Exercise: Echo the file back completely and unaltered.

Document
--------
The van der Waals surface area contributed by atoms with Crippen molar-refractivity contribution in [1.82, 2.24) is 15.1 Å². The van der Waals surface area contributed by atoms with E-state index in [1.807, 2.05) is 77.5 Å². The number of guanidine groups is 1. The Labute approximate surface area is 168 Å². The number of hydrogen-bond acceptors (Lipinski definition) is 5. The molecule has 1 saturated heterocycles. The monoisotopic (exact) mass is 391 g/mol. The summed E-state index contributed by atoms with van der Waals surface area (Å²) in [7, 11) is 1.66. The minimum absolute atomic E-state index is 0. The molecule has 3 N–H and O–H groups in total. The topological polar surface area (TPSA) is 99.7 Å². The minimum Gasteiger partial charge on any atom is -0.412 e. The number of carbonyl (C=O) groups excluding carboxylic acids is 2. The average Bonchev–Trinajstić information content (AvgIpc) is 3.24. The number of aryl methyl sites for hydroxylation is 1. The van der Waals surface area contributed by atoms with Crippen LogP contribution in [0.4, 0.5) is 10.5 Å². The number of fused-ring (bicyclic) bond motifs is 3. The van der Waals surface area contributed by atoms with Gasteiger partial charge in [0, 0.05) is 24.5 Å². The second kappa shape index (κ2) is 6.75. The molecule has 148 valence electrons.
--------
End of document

The van der Waals surface area contributed by atoms with Crippen molar-refractivity contribution in [1.82, 2.24) is 15.1 Å². The van der Waals surface area contributed by atoms with E-state index in [1.807, 2.05) is 77.5 Å². The number of guanidine groups is 1. The Labute approximate surface area is 168 Å². The number of hydrogen-bond acceptors (Lipinski definition) is 5. The molecule has 1 saturated heterocycles. The monoisotopic (exact) mass is 391 g/mol. The summed E-state index contributed by atoms with van der Waals surface area (Å²) in [7, 11) is 1.66. The minimum absolute atomic E-state index is 0. The molecule has 3 N–H and O–H groups in total. The topological polar surface area (TPSA) is 99.7 Å². The minimum Gasteiger partial charge on any atom is -0.412 e. The number of carbonyl (C=O) groups excluding carboxylic acids is 2. The average Bonchev–Trinajstić information content (AvgIpc) is 3.24. The number of aryl methyl sites for hydroxylation is 1. The van der Waals surface area contributed by atoms with Crippen LogP contribution in [0.4, 0.5) is 10.5 Å². The number of fused-ring (bicyclic) bond motifs is 3. The van der Waals surface area contributed by atoms with Gasteiger partial charge in [0, 0.05) is 24.5 Å². The second kappa shape index (κ2) is 6.75. The molecule has 148 valence electrons.